The amount of light a star puts out - its luminosity - depends strongly on its mass. For massive stars, luminosity depends on mass to the power 3.5 so that a 20 solar mass star is about 3000 times more luminous than a 2 solar mass star. For the very rare stars with masses more than about fifteen times that of the Sun, dubbed "O-type" stars in the general scheme of stellar classification, the luminosity is so great that the light exerts more outward force on gas in its outer atmosphere than the inward force of gravity. The result is a strong radiation-driven wind of stellar material into space at speeds of 1000 km per second or more.
Such radiation-driven winds pushed out against gravity are generally not stable and are probably very clumpy. Clumps of gas can be moving at different speeds and inevitably run into each other. The shocks of such collisions heat the gas to millions of degrees and generate X-rays that we can observe with facilities like the Chandra X-ray Observatory. As part of a larger project to study massive star formation, we observed the Cygnus OB2 Association with Chandra and examined the X-ray output of the 50 or so massive O-type stars known in the cluster.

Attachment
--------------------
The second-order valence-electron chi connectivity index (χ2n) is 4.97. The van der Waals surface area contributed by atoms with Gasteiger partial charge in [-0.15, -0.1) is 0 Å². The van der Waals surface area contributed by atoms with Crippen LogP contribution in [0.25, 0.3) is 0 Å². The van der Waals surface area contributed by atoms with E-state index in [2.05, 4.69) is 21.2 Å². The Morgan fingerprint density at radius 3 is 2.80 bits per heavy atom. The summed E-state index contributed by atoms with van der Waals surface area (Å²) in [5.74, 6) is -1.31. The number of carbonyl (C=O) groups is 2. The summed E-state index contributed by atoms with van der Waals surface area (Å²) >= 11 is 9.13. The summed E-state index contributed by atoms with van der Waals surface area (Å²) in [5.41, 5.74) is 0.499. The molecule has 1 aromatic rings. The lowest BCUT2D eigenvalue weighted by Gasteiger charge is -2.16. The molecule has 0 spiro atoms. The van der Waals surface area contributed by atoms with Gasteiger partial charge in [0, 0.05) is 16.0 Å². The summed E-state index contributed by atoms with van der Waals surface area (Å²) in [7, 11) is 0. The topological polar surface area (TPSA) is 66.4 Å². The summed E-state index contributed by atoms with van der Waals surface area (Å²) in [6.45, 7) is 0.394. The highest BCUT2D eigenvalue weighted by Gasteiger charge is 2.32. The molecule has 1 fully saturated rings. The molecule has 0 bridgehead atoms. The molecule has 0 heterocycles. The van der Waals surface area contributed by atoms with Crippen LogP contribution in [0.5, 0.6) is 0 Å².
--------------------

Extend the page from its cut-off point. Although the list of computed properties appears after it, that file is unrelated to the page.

We found a well-defined correlation between the X-ray output and the stellar luminosity, with the X-ray strength being about sixteen million times less. A handful of stars though were up to ten times more X-ray luminous, with gas temperatures up to 10 million degrees. Most are known binary stars in which the winds from each star collide in a terrific shock between them. The relations we found are similar to those of earlier studies, indicating that the wind energetics depend on little but the stellar luminosity. This work was lead by Belgian astronomer Gregor Rauw, and was published in the 2015 November issue of the Astrophysical Journal Supplement Series..
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